Summer Begins When…

It’s Memorial Day Weekend, when we honor our fallen service people. Thank you for your complete dedication and service. It is also the unofficial start of summer; school is out in this part of the world and picnic/cookout season has begun.

When does summer really commence? June 21 is the official beginning of the seasons changing from spring to summer. The weather has been quite warm and muggy here in Southwest Mississippi. But I don’t need a calendar or a thermometer to know that it is summer, or at least close to being summer: the day lilies are in bloom.

My favorite day lily is the one given to me by my Aunt Gayle. The winter of 2017 was harsh, with two unexpected snowfalls and then the following spring was very dry. Aunt Gayle’s day lily set only a few blooms and then they quickly dried up and fell off.

I was anxious about the plant living through this past winter, though the weather was mild. The pot it has been in for the last 4 years is cracked and 10 year-old day lily needs to be repotted. I have been hesitant to do it. I don’t want to do something that would kill it and my connection to a beloved aunt- my mother’s twin sister.

Then early in this month, Aunt Gayle’s day lily started putting up scapes. On each scape are multiple buds. The blooms are a wide and ruffled peachy pink. So pretty.

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May 2019

So, for me summer begins when Aunt Gayle’s day lily blooms. When does summer start for you?

Blessings.

(Note: here’s the link to the back story to my favorite garden plant. Aunt Gayle’s Day Lily  )

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June Cookie of the Month

File this one under super easy coffee dunker. And cheap? My yes! Made with flour tortillas, you can make many, many for pennies.

Cut four,  8 inch flour tortillas into six triangles each and place them in a single layer, on a parchment lined cookie sheet. Lightly spritz tortillas with vegetable spray. Dust with cinnamon sugar snd bake till crisp in 350° oven. While they baked, I cut up a handful of Hershey Kisses into small chunks.. I had them on hand, but you could use regular chocolate morsels and skip the chopping. After the cinnamon tortillas have baked, sprinkle the chocolate on top of the hot triangles. The chocolate will melt slightly. I took a butter knife and smeared the kisses chunks around a little.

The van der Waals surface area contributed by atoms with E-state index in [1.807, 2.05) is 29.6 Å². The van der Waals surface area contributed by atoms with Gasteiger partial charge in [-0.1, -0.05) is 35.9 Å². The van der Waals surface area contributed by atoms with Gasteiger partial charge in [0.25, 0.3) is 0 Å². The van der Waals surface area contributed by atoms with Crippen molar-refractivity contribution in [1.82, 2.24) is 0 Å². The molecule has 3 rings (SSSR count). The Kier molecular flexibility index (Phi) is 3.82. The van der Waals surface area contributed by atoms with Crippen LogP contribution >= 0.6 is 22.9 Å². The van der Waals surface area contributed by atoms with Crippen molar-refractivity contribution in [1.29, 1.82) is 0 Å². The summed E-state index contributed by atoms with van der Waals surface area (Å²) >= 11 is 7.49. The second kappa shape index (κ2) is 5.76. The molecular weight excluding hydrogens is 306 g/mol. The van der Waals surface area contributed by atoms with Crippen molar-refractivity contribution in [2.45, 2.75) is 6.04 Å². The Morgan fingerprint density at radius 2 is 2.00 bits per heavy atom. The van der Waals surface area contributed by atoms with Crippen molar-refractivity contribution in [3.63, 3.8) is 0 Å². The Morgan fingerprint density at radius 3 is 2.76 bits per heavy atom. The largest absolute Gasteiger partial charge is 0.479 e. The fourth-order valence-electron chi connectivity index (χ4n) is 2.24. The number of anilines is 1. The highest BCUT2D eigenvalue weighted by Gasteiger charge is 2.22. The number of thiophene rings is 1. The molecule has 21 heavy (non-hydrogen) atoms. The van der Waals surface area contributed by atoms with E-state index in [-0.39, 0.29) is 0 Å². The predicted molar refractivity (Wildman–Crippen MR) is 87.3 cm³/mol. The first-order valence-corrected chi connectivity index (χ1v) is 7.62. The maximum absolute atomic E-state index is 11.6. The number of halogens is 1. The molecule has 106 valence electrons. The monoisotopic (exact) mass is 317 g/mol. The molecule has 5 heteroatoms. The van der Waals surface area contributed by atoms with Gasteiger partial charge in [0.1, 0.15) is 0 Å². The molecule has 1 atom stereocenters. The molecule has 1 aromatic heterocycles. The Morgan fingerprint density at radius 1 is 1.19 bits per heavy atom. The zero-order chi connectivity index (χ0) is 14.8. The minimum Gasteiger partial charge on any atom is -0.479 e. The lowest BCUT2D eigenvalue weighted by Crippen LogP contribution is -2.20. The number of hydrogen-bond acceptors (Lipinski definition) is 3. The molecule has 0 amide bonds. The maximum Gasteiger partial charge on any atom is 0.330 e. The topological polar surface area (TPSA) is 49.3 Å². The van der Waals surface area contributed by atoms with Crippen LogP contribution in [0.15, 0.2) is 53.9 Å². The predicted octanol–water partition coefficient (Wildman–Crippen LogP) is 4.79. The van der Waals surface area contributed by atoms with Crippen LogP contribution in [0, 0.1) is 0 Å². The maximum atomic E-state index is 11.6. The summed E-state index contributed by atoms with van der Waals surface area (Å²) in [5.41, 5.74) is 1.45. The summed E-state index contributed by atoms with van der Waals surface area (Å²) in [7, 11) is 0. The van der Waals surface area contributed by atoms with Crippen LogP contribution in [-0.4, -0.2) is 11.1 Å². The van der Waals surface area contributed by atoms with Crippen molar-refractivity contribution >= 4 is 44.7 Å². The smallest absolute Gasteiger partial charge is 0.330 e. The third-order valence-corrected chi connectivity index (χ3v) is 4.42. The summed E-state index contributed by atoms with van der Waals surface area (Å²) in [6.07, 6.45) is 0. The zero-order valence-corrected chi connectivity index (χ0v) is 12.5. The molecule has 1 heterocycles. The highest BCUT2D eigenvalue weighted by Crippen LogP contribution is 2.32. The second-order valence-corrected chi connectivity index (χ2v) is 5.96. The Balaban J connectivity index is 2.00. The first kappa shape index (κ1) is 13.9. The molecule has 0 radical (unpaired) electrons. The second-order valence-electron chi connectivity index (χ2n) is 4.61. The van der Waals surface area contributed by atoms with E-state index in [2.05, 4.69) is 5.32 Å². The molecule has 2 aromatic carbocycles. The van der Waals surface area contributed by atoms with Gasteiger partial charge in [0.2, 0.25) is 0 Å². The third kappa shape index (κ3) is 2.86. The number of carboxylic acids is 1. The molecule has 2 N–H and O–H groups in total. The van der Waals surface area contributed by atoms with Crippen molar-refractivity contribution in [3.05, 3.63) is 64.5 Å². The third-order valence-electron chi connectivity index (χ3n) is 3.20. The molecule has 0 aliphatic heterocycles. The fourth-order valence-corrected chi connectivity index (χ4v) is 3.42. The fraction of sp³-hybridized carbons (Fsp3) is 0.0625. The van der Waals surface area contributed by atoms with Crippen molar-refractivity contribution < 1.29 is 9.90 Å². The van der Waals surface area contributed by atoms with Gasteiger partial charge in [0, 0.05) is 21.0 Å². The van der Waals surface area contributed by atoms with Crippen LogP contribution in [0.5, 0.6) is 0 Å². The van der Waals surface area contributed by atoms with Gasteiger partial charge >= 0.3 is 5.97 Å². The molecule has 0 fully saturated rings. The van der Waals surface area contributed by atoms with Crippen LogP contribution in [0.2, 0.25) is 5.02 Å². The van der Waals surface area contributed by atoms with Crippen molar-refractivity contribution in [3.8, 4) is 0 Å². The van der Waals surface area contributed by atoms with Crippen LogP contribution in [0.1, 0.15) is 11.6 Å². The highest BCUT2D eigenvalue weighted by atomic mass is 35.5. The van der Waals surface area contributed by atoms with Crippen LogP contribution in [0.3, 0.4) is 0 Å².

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This vase is my favorite, bought at a Virginia Beach farmer’s market years ago. The flowers I grew myself. Autumn Beauty sunflowers, mixed zinnias, and brilliant white cosmos. The cosmos is the front runner this year and the Viceroy of butterflies adore it, too,

 

So good with a cup of afternoon coffee.

 

 

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This week, I’ve also made two kinds of pickles: Bread and Butter and Spicy Dill. The slide show is of the first batch Bread and Butter. They remind me of my daddy’s sister, Aunt Louise. She was a fantastic cook and had a pantry full of homemade goodness, including Bread and Butter pickles. On a visit to her home in Homer, Louisiana way back in the late 80’s, Aunt Louise gifted me with a jar. They were so good! I guess I make pickles because, yes they’re tasty, but they connect me to fond memories of Aunt Louise.

Garden Blessings from the Exile’s Kitchen.

Aunt Gayle’s Day Lily

I dug it up from the front flower bed of the house I once shared with the man that I thought would always be there. Placed right by the front porch, I lovingly tended it year after year. My Aunt Gayle, Mama’s twin sister, loved day lilies. Many hot summer weekends, day trips ended with a trunk load of day lily risomes. Our eyes were often bigger than our flower beds, so more spots in the yards were created.

The one planted by the porch is very special, because my aunt had become ill and we could no longer go on our excursions. One of her daughters brought it to me- a lovely surprise ordered from a flower catalog.

“Mama says it’s suppose to be a true pink, Mandy. Let her know when it blooms or maybe take a picture of it.”

April of 2015 I went out to the house in Amite County to gather bridal wreath and roses (my bridal wreath and my roses) to decorate tables for a wedding shower. While there, I found the shovel and a bucket and dug up Aunt Gayle’s day lily.

There were others around the yard and vegetable garden, the pool deck. And I did think about digging my favorites up that afternoon. They were mine, after all.

But the then soon-to-be-ex showed up and I decided to let them have my flowers (and my fruit trees). I’d had a lot of fun finding and planting them once, Lord willing, I’d get another chance to start over.

The other flowers, had I taken them, would have reminded me of my past. I am over that. Aunt Gayle’s day lily reminds me of her: her smile, her kindness, her laughter. She was a beautiful lady.

I miss you, Aunt Gayle, but a part of you comes for a month long visit every May.

Blessings from the Exile’s Kitchen.

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